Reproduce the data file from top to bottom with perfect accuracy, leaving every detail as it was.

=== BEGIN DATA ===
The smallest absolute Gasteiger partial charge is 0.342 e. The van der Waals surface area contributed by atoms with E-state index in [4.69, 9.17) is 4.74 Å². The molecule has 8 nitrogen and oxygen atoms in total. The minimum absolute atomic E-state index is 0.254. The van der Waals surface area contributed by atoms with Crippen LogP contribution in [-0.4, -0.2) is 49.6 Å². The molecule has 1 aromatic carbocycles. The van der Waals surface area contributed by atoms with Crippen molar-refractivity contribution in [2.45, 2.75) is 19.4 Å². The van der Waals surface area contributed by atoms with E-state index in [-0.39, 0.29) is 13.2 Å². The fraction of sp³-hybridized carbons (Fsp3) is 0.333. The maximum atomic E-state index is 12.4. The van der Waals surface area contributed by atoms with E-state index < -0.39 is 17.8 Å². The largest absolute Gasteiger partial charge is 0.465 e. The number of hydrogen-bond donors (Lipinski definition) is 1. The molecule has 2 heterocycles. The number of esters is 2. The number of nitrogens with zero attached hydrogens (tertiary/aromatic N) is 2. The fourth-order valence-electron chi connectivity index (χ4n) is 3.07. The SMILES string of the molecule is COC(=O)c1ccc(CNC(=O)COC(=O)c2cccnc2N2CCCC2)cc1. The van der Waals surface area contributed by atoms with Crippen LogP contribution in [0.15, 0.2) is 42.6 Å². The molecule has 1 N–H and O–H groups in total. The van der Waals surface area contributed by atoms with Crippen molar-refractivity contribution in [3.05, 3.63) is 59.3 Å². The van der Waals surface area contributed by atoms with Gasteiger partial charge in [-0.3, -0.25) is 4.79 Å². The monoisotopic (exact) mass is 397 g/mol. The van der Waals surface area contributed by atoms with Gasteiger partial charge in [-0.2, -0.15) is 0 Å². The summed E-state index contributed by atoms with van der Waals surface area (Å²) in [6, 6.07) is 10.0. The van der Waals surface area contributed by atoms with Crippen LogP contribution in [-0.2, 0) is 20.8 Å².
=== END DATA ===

The smallest absolute Gasteiger partial charge is 0.342 e. The van der Waals surface area contributed by atoms with E-state index in [4.69, 9.17) is 4.74 Å². The molecule has 8 nitrogen and oxygen atoms in total. The minimum absolute atomic E-state index is 0.254. The van der Waals surface area contributed by atoms with Crippen LogP contribution in [-0.4, -0.2) is 49.6 Å². The molecule has 1 aromatic carbocycles. The van der Waals surface area contributed by atoms with Crippen molar-refractivity contribution in [2.45, 2.75) is 19.4 Å². The van der Waals surface area contributed by atoms with E-state index in [-0.39, 0.29) is 13.2 Å². The fraction of sp³-hybridized carbons (Fsp3) is 0.333. The maximum atomic E-state index is 12.4. The van der Waals surface area contributed by atoms with E-state index < -0.39 is 17.8 Å². The largest absolute Gasteiger partial charge is 0.465 e. The number of hydrogen-bond donors (Lipinski definition) is 1. The molecule has 2 heterocycles. The number of esters is 2. The number of nitrogens with zero attached hydrogens (tertiary/aromatic N) is 2. The fourth-order valence-electron chi connectivity index (χ4n) is 3.07. The SMILES string of the molecule is COC(=O)c1ccc(CNC(=O)COC(=O)c2cccnc2N2CCCC2)cc1. The van der Waals surface area contributed by atoms with Crippen LogP contribution in [0.15, 0.2) is 42.6 Å². The molecule has 1 N–H and O–H groups in total. The van der Waals surface area contributed by atoms with Crippen molar-refractivity contribution in [3.05, 3.63) is 59.3 Å². The van der Waals surface area contributed by atoms with Gasteiger partial charge in [-0.3, -0.25) is 4.79 Å². The monoisotopic (exact) mass is 397 g/mol. The van der Waals surface area contributed by atoms with Gasteiger partial charge in [-0.2, -0.15) is 0 Å². The summed E-state index contributed by atoms with van der Waals surface area (Å²) in [6, 6.07) is 10.0. The van der Waals surface area contributed by atoms with Crippen LogP contribution in [-0.2, 0) is 20.8 Å².